Garth Lenz

Victoria, Canada

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Garth Lenz
Posted over 3 years ago
Garth Lenz: The true cost of oil
The government of Alberta has certified 0.15% of the land mined as "reclaimed." The one very small area certified as reclaimed is not open to the public. As one who has been to Fort McMurray and photographed there extensively I do not find it very hard to tell where there has been past activity!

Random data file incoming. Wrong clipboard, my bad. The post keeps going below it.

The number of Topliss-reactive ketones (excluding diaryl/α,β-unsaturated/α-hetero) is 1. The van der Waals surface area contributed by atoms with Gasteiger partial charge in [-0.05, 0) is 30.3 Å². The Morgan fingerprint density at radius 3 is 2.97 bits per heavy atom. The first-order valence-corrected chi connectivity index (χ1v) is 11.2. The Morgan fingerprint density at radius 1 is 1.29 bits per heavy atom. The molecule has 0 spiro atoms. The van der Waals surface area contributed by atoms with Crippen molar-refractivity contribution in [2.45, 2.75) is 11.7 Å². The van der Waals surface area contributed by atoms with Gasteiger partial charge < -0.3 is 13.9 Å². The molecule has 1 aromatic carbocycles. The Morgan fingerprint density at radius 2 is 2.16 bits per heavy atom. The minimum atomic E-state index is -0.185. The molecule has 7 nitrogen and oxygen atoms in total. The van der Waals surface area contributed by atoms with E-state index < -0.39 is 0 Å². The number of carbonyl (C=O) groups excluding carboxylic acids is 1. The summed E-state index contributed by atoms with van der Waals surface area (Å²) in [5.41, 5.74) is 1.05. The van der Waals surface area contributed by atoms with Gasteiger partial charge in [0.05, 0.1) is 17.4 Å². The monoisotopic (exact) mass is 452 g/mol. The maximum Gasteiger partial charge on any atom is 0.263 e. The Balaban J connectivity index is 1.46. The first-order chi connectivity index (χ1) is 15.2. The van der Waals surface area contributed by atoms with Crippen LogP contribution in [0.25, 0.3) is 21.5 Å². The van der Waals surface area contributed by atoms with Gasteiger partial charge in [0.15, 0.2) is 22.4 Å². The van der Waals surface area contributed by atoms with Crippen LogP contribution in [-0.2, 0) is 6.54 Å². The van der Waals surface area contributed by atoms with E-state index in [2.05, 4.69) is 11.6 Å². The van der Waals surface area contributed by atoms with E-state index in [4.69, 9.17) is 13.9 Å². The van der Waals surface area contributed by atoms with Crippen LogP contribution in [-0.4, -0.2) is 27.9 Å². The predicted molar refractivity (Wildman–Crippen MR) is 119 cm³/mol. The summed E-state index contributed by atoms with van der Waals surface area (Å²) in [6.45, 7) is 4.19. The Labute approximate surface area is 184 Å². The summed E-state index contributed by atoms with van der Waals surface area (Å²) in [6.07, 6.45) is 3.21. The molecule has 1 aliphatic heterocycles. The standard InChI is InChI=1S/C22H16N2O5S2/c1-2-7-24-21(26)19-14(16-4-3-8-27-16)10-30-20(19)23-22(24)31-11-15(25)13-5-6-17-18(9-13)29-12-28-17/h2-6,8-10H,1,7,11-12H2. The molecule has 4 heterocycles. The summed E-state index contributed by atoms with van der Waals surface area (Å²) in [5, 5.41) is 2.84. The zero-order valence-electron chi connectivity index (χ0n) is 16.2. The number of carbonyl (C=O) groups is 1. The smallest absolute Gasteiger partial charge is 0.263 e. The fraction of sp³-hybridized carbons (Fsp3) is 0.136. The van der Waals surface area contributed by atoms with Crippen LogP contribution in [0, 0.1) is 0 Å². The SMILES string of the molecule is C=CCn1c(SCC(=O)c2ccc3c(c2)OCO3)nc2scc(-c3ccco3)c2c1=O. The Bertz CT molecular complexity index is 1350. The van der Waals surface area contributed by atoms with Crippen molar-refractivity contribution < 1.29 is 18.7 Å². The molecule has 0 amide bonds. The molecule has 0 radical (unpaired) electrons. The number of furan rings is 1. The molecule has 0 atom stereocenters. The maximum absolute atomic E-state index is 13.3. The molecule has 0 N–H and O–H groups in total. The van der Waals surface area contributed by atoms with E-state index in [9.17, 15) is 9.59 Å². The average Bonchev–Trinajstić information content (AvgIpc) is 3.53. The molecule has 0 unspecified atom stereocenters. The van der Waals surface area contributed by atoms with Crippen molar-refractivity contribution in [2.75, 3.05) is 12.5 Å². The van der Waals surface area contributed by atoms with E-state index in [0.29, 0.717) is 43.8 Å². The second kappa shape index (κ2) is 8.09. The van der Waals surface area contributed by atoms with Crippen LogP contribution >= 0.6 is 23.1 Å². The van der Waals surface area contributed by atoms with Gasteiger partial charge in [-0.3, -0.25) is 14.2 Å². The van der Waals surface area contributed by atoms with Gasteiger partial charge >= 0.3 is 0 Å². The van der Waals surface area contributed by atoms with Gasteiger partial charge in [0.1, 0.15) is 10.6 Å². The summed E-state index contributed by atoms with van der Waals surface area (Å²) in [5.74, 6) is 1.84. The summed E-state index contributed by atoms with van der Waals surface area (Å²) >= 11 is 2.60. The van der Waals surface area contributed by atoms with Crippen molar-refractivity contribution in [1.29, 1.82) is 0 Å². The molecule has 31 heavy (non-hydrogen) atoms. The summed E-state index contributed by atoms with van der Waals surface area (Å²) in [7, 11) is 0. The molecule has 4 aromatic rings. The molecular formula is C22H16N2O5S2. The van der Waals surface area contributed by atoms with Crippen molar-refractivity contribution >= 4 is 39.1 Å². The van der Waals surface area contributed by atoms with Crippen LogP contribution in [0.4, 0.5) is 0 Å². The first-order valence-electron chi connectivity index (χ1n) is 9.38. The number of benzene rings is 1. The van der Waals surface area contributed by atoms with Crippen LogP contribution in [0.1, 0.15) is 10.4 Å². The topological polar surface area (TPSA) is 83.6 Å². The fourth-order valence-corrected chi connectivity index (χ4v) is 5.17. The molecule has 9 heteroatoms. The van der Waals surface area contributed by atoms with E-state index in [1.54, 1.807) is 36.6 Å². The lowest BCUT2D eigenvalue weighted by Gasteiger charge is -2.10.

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Garth Lenz
Posted over 3 years ago
Garth Lenz: The true cost of oil